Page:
Day 262 - Josh (6th person I approached)
September 19, 2014 - It was an early evening of people willing to chat, but not so willing to have their picture taken. One kindly gentleman even proceeded to tell me his father’s life story. I admit it was fascinating and all the more difficult to break in to say thanks, and continue on my way.
It took me about an hour to find Josh, sitting in a delicatessen eating, and alone. He was in one of my reliable spots for meeting people. Josh told me he had finished work for the day and was grabbing something to eat before going off to meet his girlfriend. He had the time, was willing to chat and let me take his photograph.
Born in Wakefield, England, Josh grew up in Rotherham, a large town in South Yorkshire, England.
“I have one sister who is three years older than I am. She was born profoundly deaf. I learned to sign before I could talk. We used to have arguments and I’d yell at her, but just in the same way I’d yell at anyone. I didn’t make it different because she was deaf,” he said.
“She went to boarding school, so I only saw her on the weekends. The school was for deaf children. They encouraged the students to learn to use their voice. The teachers refused to use sign language. So even though my sister couldn’t hear her own voice, she learned to speak and lip read. Sometimes she’d speak loudly and I’d have to tell her to speak quieter,” said Josh.
“I didn’t really like school, but I had fun while i was there. I went to the same school my father had gone to. Some of my teachers had also taught my Dad. He had a reputation for being a bit of a rogue. I think I got painted with the same brush before they even knew me. But I managed to live up to the reputation,” said Josh with a large grin and a sparkle in his eye.
“After I finished secondary school and got my GCSE’s (General Certificate of Secondary Education) I wasn’t sure what I wanted to do. I went to college and studied law,” he said. Josh spent two years in college.
“I didn’t really like law, but I went to the University of Leeds and continued studying it anyway. I figured I might as well continue with it.” After another four years in university, Josh got his law degree, but wasn’t sure what he wanted to do.
“I think it’s quite common in England because education is free, so students go to school because that’s what everyone does,” he told me. While in university, Josh lived away from home.
“Leeds is close to Rotherham, so I would go home and see my parents every other weekend. After university I tried moving back home, but it just didn’t work,” said Josh.
“A friend of mine from university was moving to do a report as part of his degree. He decided he was going to write about Vancouver, and asked me if I wanted to come along. In the end, there were six of us, all friends from university who came to Vancouver. We all got a house together at first, but eventually we all moved to our own places. Everyone is still here though,” he said. That was over a year ago.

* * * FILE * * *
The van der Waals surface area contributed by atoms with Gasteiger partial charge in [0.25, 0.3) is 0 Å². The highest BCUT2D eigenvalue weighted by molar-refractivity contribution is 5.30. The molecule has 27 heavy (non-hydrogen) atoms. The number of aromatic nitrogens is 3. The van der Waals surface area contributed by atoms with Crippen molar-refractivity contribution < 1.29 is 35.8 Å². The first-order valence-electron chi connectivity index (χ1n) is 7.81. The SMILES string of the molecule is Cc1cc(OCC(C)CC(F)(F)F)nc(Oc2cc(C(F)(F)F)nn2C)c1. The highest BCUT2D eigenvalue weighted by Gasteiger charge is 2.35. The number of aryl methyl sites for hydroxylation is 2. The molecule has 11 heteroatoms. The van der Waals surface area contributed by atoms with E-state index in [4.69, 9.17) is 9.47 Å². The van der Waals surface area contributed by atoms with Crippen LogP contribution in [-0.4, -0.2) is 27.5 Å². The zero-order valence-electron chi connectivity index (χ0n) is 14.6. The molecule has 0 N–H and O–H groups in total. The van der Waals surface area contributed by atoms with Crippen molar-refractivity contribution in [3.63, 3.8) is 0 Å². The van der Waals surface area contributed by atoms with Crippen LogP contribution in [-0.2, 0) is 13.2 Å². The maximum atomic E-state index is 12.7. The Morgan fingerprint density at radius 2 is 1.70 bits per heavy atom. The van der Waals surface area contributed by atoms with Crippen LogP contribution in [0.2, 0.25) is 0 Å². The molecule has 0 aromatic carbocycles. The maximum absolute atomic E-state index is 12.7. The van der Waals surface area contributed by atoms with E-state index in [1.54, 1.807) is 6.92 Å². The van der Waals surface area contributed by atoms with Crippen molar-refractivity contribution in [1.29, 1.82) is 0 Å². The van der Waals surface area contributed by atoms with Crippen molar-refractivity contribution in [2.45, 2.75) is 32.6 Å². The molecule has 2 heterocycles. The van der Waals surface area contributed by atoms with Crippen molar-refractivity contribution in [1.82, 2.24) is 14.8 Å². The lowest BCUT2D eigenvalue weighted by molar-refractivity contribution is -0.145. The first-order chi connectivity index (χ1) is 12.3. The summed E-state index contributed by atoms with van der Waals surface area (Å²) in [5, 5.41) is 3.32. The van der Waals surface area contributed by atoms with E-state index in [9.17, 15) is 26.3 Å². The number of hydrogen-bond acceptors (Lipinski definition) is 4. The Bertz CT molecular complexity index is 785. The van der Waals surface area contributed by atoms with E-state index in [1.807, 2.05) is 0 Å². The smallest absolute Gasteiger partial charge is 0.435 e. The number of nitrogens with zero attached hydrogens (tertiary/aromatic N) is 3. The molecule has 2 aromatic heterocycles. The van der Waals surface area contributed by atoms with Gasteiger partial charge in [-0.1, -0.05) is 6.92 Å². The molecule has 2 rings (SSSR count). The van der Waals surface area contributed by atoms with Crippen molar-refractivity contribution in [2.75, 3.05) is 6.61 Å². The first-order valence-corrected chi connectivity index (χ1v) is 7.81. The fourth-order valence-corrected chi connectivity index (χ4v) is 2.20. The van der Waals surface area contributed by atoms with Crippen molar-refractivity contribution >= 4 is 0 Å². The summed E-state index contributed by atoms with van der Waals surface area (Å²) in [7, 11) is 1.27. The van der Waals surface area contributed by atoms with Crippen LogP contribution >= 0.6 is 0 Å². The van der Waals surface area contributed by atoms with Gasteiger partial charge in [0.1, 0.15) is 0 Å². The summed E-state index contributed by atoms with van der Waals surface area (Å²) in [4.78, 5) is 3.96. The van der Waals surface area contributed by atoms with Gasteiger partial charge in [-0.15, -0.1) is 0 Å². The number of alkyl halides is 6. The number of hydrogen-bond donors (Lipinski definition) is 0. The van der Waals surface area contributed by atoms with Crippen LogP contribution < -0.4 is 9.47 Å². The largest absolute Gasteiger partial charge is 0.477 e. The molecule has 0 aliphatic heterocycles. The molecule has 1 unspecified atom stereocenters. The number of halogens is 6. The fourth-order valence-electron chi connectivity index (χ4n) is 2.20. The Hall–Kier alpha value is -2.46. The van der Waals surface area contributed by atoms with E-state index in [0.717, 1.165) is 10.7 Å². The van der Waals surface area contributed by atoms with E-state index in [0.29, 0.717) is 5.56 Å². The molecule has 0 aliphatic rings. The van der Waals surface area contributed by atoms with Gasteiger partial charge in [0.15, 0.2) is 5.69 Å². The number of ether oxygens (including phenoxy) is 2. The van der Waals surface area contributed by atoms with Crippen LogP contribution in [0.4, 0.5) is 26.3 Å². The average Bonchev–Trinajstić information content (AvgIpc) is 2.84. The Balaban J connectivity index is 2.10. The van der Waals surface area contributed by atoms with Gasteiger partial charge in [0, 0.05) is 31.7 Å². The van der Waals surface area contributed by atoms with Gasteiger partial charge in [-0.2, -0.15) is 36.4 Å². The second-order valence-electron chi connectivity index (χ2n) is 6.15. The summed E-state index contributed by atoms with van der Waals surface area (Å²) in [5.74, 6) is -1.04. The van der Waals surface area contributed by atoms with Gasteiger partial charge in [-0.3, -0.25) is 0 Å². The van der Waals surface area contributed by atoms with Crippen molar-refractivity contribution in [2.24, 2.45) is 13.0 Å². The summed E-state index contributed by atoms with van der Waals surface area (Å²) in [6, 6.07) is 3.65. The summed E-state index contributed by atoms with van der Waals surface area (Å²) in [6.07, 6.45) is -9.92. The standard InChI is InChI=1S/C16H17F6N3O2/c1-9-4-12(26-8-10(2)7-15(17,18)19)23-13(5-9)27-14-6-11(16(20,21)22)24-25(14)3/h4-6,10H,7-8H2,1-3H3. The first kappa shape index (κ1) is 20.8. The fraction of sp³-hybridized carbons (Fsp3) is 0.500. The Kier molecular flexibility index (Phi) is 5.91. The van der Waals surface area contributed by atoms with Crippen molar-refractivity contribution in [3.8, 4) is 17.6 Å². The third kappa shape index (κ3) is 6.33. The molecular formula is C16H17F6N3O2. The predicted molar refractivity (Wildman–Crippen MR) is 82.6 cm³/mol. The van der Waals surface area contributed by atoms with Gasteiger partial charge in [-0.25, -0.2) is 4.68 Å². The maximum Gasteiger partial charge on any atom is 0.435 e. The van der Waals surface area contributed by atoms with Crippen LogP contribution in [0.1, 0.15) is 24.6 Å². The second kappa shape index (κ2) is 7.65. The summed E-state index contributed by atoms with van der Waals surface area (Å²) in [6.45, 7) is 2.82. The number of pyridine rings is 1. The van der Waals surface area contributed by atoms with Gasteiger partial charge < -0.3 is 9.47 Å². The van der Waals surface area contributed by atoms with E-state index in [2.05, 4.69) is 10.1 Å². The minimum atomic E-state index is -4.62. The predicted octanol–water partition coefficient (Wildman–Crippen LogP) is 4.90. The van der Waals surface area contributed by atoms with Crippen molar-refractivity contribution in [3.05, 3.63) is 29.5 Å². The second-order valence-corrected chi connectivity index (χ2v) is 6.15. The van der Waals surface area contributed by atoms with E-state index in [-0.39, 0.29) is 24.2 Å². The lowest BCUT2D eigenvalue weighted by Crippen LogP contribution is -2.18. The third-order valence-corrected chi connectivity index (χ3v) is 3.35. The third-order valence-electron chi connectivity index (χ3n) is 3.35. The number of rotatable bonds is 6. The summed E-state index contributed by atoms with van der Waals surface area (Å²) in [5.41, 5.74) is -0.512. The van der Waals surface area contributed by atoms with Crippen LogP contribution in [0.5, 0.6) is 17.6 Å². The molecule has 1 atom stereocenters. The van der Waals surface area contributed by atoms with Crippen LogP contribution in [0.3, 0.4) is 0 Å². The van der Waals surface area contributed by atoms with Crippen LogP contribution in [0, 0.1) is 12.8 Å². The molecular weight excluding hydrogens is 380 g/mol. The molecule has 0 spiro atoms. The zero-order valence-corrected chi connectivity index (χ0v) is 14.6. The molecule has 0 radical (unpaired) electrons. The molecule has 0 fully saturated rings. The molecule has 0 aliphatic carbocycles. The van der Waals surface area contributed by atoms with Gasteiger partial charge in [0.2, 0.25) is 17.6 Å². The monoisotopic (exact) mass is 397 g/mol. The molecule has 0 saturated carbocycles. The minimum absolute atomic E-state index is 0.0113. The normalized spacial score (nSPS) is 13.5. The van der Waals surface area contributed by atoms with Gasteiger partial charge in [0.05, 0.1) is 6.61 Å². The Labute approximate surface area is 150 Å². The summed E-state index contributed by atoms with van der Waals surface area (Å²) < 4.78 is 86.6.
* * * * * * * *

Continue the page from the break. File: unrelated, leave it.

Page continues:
“I started looking for a job right away, and got hired as a glazier. I’ve been doing that ever since. I really like Vancouver. It rains just as much in England. The only difference being the intensity. In England is just kind of showers a bit. Here in Vancouver, the rain seems more intense, almost torrential at times,” said Josh.
“I do really like it here though. I’m going to be applying for permanent residency. I like the security of that. My parents have been here to visit and they think it’s wonderful. They miss me, especially my Mum, it’s tough for her. I am a bit of a mummy’s boy. My auntie and uncle were here for a visit a few weeks ago and they said I’d be mad to leave,” he told me.
Josh has been dating his girlfriend for almost a year.
“We met through a friend. It was a blind date and we hit it off. She was working as an art instructor,” he said. As I took Josh’s picture, he mentioned to me that he wanted to follow my project on Facebook.
“I think it’s great that you speak to people. I wish I did that more. I tend to live in my own bubble,” he said. I told him that with his lovely English accent, I was sure almost everyone would enjoy talking with him.
“Really? Most people here seem to think I’m from Australia. I even met an elderly British lady the other day. She’s been here for almost thirty years, but she’s still British. She thought I was from Australia as well.” I said that I knew immediately he was from England. We shook hands. “Thank you,” he said.
“It was a pleasure talking with you.” Absolutely charmed. #notastranger